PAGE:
Members for the 2021 Independent Redistricting Commission were announced on Monday as a result of the 2018 Better Boundaries ballot initiative, which sought to reduce gerrymandering in the state.
"No matter how we do it, there’s going to be criticism," Lyle Hillyard said.
Hillyard, a former Cache County senator, was named by Senate President Stuart Adams to the seven member independent redistricting committee on Monday.
The committee was formed as a result of the successful 2018 ballot initiative, Better Boundaries, which was an effort to reduce gerrymandering in the state. The independent committee will make redistricting recommendations based on the 2020 census data, but the state constitution mandates that the legislature makes the decision on boundary changes.
When it comes to redistricting, Hillyard said he has seen how challenging this can be over his four decades of legislative service.
“A person who had done this a lot told me an interesting point that I’ve never forgotten,” he said. “Doing the first couple of districts is really easy. It’s really hard when you get to the end."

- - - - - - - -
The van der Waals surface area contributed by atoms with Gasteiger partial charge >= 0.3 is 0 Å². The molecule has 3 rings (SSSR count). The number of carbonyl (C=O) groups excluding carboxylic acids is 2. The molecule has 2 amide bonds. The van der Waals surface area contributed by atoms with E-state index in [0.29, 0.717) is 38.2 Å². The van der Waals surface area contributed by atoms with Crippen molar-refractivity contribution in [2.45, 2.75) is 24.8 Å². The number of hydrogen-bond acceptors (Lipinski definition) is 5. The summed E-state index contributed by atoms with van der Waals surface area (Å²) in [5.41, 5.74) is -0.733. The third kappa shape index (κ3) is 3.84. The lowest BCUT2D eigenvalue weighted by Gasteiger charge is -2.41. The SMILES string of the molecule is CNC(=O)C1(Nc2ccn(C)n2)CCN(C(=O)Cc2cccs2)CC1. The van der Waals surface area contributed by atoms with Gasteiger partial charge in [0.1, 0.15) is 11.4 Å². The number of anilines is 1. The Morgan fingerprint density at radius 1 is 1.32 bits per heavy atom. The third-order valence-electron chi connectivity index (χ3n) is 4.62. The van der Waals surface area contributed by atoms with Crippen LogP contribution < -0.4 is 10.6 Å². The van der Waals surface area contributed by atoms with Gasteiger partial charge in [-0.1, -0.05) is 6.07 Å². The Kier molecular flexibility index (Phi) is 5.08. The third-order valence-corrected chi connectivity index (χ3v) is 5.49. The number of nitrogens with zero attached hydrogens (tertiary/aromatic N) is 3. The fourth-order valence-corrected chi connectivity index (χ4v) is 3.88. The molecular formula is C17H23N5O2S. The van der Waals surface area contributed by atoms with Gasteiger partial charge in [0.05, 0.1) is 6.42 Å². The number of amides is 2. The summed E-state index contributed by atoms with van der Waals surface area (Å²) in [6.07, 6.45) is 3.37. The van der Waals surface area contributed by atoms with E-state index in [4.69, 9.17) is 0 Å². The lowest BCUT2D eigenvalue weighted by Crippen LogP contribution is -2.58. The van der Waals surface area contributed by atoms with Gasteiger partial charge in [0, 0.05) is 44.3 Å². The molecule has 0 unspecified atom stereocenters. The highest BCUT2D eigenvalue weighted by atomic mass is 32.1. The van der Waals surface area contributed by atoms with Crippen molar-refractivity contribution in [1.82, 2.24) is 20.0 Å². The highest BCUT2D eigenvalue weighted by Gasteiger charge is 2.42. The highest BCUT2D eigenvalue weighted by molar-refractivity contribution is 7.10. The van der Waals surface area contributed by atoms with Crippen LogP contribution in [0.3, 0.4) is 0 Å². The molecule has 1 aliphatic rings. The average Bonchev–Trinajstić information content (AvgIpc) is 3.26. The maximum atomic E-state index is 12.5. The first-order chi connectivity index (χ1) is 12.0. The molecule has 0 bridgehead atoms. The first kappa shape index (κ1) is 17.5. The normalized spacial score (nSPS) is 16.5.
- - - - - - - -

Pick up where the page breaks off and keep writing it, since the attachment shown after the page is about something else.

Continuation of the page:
The commission, which is chaired by BYU professor Rex L. Faucer and includes former Congressman Rob Bishop as well as Jeffery Baker, Pat Jones, Christine Durham and William A. Thorne, Jr., will suggest new boundaries for Utah’s House and Senate districts, as well as the state’s congressional seats. The ballot initiative also requires the commission hold seven public hearings across the state.
The redistricting recommendations will be presented to the state Legislative Redistricting Committee and then lawmakers will have the final say on the districts.
At the moment, both commission and committee are on-hold as far as map layouts as they rely on the most recent census data, whose results have been delayed due to the pandemic.